Well the curator, Dr. Carolyn Mazloomi, has recently announced the show and now I can share my secret quilt with you; and I will share the story behind it in a series of posts.
Yours for Race and Country
The Women of Color Quilting Network (WCQN) exhibit, curated by Dr. Carolyn Mazloomi, is called Yours For Race and Country: Reflections on the Life of Colonel Charles Young. The exhibit will run from March 16, 2019 through August 17, 2019 at the National Afro-American Museum in historic Wilberforce, Ohio.
Colonel Charles Young was the first African-American to reach the rank of Colonel is the United States Army (the first African American officer to command a Regular Army regiment, and the highest-ranking black officer in the Regular Army until his death). He was also the first African-American Superintendent of a U.S. National Park – Sequoia National Park.
Here is a wonderful overview of some of his accomplishment I found on The Trust for Public Land website (tpl.org):
I was extremely honored and excited to be invited to participate in this art quilt exhibit.
For the exhibit, Dr. Mazloomi gave us options to select from of pivotal moments and accomplishments in Colonel Young’s life as inspiration for a 40″ x 40″ quilt.
I selected his time as Superintendent of Sequoia National Park.
Then it was history time! I wanted to learn more about Colonel Young’s life than was available online, so I ordered this book and read it – Black Officer in a Buffalo Soldier Regiment: The Military Career of Charles Youngby Brian G. Shellum:
After reading the book and studying images I found online of Sequoia National Park, I was ready to get to work on my quilt.
In the next post in the series, I will share the evolution of the quilt and my challenges to create something I felt honored the legacy of Colonel Young (oh the pressure!).
Here are more details on the exhibit, as posted on facebook by the show’s curator, Dr. Carolyn Mazloomi:
My latest curated exhibition opens March 16, 2019 at the National Afro-American Museum and Cultural Center in historic Wilberforce, Ohio. The exhibition, Yours for Race and Country: Reflections on the Life of Colonel Charles Young, is a visual history of the life of Charles Young. Young’s life is triumph over tragedy. Charles Young was born in 1864 to former slaves, but went on to attend and graduate West Point. He mastered several languages, played and composed music for piano, violin and guitar, wrote poetry, was a master cartographer, military strategist, the first African American Colonel in the U.S. Army and first superintendent of Sequoia National Park. Young’s home in Wilberforce was designated by President Barack Obama as a National Monument of the United States Parks Service. The Charles Young Buffalo Soldiers National Monument is a testament to Young’s perseverance.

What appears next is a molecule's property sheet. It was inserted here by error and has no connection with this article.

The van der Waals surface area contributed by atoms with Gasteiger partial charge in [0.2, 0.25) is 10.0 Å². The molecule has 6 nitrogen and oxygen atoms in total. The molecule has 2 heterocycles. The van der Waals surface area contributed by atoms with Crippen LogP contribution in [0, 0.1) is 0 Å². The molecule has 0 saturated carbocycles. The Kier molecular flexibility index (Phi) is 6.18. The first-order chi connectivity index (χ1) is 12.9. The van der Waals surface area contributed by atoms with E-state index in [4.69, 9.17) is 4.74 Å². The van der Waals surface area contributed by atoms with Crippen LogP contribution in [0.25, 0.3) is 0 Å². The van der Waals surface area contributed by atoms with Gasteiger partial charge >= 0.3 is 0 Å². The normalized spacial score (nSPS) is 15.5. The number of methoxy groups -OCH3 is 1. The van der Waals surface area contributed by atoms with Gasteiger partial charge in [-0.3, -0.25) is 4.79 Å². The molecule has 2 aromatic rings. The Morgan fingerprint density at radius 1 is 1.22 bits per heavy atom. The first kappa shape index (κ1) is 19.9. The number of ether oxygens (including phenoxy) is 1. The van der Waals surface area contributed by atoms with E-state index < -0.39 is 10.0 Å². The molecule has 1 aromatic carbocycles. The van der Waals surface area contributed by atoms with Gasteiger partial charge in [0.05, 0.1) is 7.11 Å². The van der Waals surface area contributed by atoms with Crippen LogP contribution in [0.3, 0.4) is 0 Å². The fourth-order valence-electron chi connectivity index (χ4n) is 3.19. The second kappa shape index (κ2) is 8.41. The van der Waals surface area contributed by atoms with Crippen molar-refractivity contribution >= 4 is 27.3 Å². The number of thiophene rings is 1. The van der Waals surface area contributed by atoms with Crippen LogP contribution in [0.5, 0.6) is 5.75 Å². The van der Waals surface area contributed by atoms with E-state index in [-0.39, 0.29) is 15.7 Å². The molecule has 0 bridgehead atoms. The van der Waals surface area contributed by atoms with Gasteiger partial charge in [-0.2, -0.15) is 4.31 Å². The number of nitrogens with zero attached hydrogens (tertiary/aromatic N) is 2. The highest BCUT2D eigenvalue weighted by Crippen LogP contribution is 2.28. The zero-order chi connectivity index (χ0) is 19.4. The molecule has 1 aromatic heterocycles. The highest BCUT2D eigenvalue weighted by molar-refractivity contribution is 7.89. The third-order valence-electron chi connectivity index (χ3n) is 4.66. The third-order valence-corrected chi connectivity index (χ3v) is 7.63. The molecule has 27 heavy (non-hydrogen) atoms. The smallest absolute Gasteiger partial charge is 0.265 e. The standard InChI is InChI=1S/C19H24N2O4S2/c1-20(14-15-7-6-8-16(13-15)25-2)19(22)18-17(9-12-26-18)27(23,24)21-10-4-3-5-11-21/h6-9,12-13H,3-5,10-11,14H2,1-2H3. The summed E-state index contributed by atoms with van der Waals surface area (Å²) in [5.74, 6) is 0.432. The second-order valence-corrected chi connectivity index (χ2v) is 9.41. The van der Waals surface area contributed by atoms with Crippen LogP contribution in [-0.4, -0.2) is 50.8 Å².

The international exhibition visually explores, using the medium of quilts, the life of Col. Charles Young from his birth, life at West Point, military career, experiences in Foreign Service and his time as a Superintendent for the National Park Service.The opening reception is March 16th from 11:00am to 2:00pm. Copies of the catalogue will be made available to the public at that time.
In case you are wondering, I would like to attend the opening of the exhibit, I am just looking into if I can make it work with traveling in Winter and my job commitments. There is also going to be a private tour for the artists in the show of Colonel Young’s home in Wilberforce, OH. That would be a wonderful added bonus to getting to attend.
Are you inspired by nature? If you are an artist, is your art inspired by nature?
As part of my ongoing series of posts on sources of Creative Inspiration, I am sharing my latest nature-based inspiration: TREE BARK.
Wait. When you saw the post title, did you suspect I meant “dog bark” or the barking of dogs? I do love dogs, however their barking provides little source of creative inspiration (smile).
Studying Tree Bark
For the latest project I am working on (a secret project for a future exhibit not yet announced by the curator) I needed to study the texture of tree bark. A trip to a local park provided plenty of study subjects!
I was particularly taken by this tree:
And I took a couple B&W photos so I could study the lines of the bark texture for my piece in progress:
Although I did not take more photos, I studied the lines of several more trees in the park and on my daily walks I’ve paid closer attention to trees in my neighborhood.